Bunker. At the rear of Stoke Newington Town Hall. It's entrance is hidden between two buildings, one of them a portable two storey building that now stands on top of the bunker. The entrance consists of a small surface concrete blockhouse with a single door giving access to a stairway, which turns 90 degrees at the bottom into the bunker. This bunker was probably built in 1953 as part of the network of Emergency War Rooms and although some papers found in the bunker give it the designation Sub Control 42, Duncan Campbell lists it in War Plan UK as Control 51 B5 reporting to the North East Group War Room at Wanstead Flats. The entrance stairway enters the bunker one-third along the main east -west spine corridor which gives access to rooms on both sides. Starting with the north side of the corridor the first and largest room has 'Control & Information' on the door and on one wall there is a rectangular blackboard with painted heading 'Display board' and columns 'Date' and 'To be seen by ' In the east side wall there is a large sliding message passing window into the next room, there is also a separate doorway into the next room alongside. The purpose of this room is unclear but it too has a large sliding message passing window into the communications room beyond. This room has acoustic booths along two walls, which would have contained the links to the various agencies. Many of the wooden drawers still contain Civil Defence message pads and Evacuation Warrants. Several copies of 'Operational Orders for Civil Defence Exercises' have recently been removed for safekeeping. One of these orders contained a reference to Sub Group 42 and listed staff involved in the exercises. The final room on the north side is the plant room containing both the standby generator and the ventilation and filtration plant and electrical switchgear. The Ventilation plant is by Woods of Colchester. It consists of two fans, one connected directly to the fresh air inlet, which is fed through filters to ducting around the bunker. The outlet is adjacent to the entrance blockhouse. The generator is dated 1953. There are also two metal-framed bunk bends in the plant room (presumably not their original position). There is an original sign in the corridor outside the plant room which reads 'In case of fire in plant room 1 Put power switch painted red in off position wearing special gloves provided 2 Use Pyrebe PI Extinguisher and sand for electrical fires 3 Use Phomeni extinguisher and sand for oil fires'. On the south side of the spine corridor the rooms are from east to west: The dormitory, this still contains two metal framed bunk beds and at floor level alongside the entrance tunnel to the emergency escape shaft. The next room is the kitchen, which still contains a sink (now lying on the floor) and a water heater. There is a large opening at floor level into some pipe tunnels running the length of the bunker. The next room is the gent's toilet with two urinals, washbasin and a water heater and a WC in a cubicle, adjacent to this is the ladies toilet with washbasin, water heater and two WC's in cubicles. Beyond the toilets are the stairs up to the surface, a small room of unknown purpose with the final room being the teleprinter room. This still contains two teleprinter tables identical to those found at the Southall (North West Group Bunker) unlike Southall which just had GPO Teleprinter cases, the cases here have their teleprinters in them with heavy power supply unit on the floor under each table. There is also a rack mounted electrical cabinet labelled S + DX FM Telegraph System. Although this equipment is rather tatty it all appears to be complete and the council might be prepared to donate it to a relevant museum. The bunker has had new electrical lighting installed and is bone dry throughout. It is used to store redundant computer hardware pending disposal. Although the entrance design is similar to the WW2 bunker at Hackney it seems likely that this bunker was constructed post war although the blast protection at the entrance seems minimal with only a wooden door and there is even a ventilation hatch in the door at the bottom of the stairs. In the larger rooms brick pillars have recently been constructed to take the weight of the buildings above. All but one of the internal wooden doors have been removed.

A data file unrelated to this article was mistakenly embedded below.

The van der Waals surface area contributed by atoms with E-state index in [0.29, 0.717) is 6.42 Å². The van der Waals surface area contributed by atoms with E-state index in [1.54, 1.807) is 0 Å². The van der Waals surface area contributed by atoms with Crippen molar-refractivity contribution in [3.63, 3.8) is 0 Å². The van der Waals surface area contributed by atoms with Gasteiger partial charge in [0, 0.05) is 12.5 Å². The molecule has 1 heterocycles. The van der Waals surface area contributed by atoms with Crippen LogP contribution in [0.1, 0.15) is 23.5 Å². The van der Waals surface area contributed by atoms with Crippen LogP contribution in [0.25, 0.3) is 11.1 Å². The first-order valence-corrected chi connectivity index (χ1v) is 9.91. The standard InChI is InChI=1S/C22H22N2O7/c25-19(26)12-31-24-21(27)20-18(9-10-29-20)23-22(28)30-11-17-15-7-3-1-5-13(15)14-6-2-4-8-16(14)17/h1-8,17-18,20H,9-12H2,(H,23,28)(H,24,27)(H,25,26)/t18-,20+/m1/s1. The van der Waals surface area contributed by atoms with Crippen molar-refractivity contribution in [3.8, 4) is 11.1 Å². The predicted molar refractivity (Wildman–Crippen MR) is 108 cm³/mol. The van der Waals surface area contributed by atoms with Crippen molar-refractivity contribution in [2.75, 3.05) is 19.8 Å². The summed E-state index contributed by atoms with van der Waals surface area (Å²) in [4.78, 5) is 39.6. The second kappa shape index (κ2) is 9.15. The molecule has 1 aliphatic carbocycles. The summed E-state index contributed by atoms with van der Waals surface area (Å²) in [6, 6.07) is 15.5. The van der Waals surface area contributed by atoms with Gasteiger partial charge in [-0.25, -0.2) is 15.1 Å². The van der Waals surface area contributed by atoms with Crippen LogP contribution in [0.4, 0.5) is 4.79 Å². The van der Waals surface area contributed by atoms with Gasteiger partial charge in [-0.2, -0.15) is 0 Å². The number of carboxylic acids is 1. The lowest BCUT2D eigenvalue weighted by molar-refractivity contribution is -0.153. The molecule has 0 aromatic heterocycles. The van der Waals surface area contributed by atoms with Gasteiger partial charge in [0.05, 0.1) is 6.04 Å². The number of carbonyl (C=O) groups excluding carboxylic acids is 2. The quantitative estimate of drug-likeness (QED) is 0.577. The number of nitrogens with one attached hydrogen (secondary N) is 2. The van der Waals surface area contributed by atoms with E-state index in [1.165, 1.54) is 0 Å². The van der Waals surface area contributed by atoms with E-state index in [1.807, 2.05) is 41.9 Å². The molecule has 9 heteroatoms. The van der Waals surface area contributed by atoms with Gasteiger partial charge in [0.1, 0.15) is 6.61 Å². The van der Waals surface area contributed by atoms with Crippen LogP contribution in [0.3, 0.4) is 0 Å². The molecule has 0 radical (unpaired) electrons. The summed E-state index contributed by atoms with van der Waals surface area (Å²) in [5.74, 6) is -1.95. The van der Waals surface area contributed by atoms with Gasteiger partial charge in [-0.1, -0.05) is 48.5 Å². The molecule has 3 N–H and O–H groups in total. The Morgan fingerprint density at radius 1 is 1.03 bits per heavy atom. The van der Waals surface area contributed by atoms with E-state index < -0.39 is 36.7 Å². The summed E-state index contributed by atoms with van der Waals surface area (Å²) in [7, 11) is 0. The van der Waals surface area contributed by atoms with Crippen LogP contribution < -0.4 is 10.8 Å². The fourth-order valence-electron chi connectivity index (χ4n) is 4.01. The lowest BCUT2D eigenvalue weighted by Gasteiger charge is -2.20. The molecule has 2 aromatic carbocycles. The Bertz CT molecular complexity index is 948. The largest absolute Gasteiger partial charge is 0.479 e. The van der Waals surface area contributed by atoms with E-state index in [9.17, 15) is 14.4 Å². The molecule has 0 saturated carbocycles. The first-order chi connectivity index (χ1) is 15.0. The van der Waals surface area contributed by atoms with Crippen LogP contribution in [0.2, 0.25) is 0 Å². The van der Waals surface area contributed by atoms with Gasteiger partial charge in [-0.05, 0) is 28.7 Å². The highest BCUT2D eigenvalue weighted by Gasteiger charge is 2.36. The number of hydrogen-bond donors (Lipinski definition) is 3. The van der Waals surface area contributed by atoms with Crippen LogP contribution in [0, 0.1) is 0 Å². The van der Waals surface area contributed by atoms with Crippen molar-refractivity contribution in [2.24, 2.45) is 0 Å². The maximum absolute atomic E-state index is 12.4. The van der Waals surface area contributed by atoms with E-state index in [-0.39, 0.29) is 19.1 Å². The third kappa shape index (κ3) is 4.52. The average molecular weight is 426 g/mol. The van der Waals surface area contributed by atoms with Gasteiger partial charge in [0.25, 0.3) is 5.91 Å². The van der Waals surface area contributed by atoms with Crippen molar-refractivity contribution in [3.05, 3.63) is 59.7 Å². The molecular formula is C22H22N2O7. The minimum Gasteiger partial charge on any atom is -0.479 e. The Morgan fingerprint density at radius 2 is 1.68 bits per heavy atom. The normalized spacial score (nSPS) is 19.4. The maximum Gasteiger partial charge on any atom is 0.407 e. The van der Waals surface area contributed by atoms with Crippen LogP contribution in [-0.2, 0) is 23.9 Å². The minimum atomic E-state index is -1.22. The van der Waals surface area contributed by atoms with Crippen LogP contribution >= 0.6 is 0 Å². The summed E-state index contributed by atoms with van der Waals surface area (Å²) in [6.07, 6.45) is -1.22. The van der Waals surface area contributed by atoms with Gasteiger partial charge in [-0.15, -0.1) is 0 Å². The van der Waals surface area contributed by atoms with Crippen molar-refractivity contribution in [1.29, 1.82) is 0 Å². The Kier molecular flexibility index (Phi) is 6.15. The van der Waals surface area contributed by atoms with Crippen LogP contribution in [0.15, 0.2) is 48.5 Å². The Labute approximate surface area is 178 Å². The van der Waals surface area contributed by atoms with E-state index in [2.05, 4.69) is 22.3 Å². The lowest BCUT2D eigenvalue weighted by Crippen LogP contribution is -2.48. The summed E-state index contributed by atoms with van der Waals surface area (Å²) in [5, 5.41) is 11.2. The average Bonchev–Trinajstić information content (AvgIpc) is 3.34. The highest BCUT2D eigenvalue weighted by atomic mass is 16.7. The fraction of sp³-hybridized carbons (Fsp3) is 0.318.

St.Anne’s Home for the Elderly. For the Little Sisters of the Poor. Dauntingly large by Edward Goldie, Chapel and wing, 1878-9; the rest 1893-6.
Site of old Stoke Newington Vestry Hall. Formerly South Hornsey Local Board Offices. Demolished. Built in 1881 for what was then a detached area of Hornsey parish, this building was designed by the board surveyor F. Fry. It included his own official residence as well as the usual offices and board room It was demolished in the 1960s.
Queen Elizabeth Walk
Named because stopped there before she was queen. Line of a walk from the Manor House to the church
New River was known as the ‘Boarded River’ along here. Originally the New River crossed the valley by an embankment some 600 yards long, its south end where Wyatt Road now joins Riversdale Road. The Wyatt Road junction is where the Boarded River crossed the valley of the Whichbrook, which ran at the back of the Arsenal Tavern.
99-121 Back garden fences show the line of the New River on its old curved alignment